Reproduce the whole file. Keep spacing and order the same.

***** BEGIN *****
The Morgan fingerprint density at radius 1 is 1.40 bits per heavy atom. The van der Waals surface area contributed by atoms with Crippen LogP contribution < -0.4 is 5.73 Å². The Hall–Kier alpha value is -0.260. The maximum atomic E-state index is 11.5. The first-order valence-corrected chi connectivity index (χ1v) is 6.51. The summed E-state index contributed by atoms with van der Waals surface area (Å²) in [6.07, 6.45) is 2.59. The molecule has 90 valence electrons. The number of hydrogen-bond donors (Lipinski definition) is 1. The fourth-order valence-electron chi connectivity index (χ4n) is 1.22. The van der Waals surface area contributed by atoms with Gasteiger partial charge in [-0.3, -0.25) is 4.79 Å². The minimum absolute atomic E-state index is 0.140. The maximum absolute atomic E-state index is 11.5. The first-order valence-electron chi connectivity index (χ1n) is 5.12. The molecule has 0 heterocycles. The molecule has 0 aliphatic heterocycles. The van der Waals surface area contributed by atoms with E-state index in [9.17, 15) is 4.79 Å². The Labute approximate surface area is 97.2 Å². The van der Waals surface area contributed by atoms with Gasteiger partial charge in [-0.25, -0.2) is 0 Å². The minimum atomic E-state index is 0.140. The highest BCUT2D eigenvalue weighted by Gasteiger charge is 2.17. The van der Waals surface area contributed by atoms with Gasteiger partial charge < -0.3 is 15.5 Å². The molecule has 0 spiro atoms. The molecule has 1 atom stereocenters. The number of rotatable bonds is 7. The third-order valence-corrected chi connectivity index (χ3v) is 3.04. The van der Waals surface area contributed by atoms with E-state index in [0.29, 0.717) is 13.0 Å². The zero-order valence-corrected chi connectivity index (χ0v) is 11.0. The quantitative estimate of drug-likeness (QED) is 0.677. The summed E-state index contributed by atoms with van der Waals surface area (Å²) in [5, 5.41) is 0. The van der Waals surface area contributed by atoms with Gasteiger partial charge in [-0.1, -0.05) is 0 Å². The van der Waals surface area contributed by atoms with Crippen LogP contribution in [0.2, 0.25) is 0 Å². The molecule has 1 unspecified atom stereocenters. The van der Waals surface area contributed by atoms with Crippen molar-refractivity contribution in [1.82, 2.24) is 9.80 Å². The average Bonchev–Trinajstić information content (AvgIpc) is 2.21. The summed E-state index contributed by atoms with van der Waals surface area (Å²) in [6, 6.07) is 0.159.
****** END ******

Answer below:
The Morgan fingerprint density at radius 1 is 1.40 bits per heavy atom. The van der Waals surface area contributed by atoms with Crippen LogP contribution < -0.4 is 5.73 Å². The Hall–Kier alpha value is -0.260. The maximum atomic E-state index is 11.5. The first-order valence-corrected chi connectivity index (χ1v) is 6.51. The summed E-state index contributed by atoms with van der Waals surface area (Å²) in [6.07, 6.45) is 2.59. The molecule has 90 valence electrons. The number of hydrogen-bond donors (Lipinski definition) is 1. The fourth-order valence-electron chi connectivity index (χ4n) is 1.22. The van der Waals surface area contributed by atoms with Gasteiger partial charge in [-0.3, -0.25) is 4.79 Å². The minimum absolute atomic E-state index is 0.140. The maximum absolute atomic E-state index is 11.5. The first-order valence-electron chi connectivity index (χ1n) is 5.12. The molecule has 0 heterocycles. The molecule has 0 aliphatic heterocycles. The van der Waals surface area contributed by atoms with E-state index in [9.17, 15) is 4.79 Å². The Labute approximate surface area is 97.2 Å². The van der Waals surface area contributed by atoms with Gasteiger partial charge in [-0.25, -0.2) is 0 Å². The minimum atomic E-state index is 0.140. The highest BCUT2D eigenvalue weighted by Gasteiger charge is 2.17. The van der Waals surface area contributed by atoms with Gasteiger partial charge < -0.3 is 15.5 Å². The molecule has 0 spiro atoms. The molecule has 1 atom stereocenters. The number of rotatable bonds is 7. The third-order valence-corrected chi connectivity index (χ3v) is 3.04. The van der Waals surface area contributed by atoms with E-state index in [0.29, 0.717) is 13.0 Å². The zero-order valence-corrected chi connectivity index (χ0v) is 11.0. The quantitative estimate of drug-likeness (QED) is 0.677. The summed E-state index contributed by atoms with van der Waals surface area (Å²) in [5, 5.41) is 0. The van der Waals surface area contributed by atoms with Gasteiger partial charge in [-0.1, -0.05) is 0 Å². The van der Waals surface area contributed by atoms with Crippen LogP contribution in [0.2, 0.25) is 0 Å². The molecule has 1 unspecified atom stereocenters. The van der Waals surface area contributed by atoms with Crippen molar-refractivity contribution in [1.82, 2.24) is 9.80 Å². The average Bonchev–Trinajstić information content (AvgIpc) is 2.21. The summed E-state index contributed by atoms with van der Waals surface area (Å²) in [6, 6.07) is 0.159.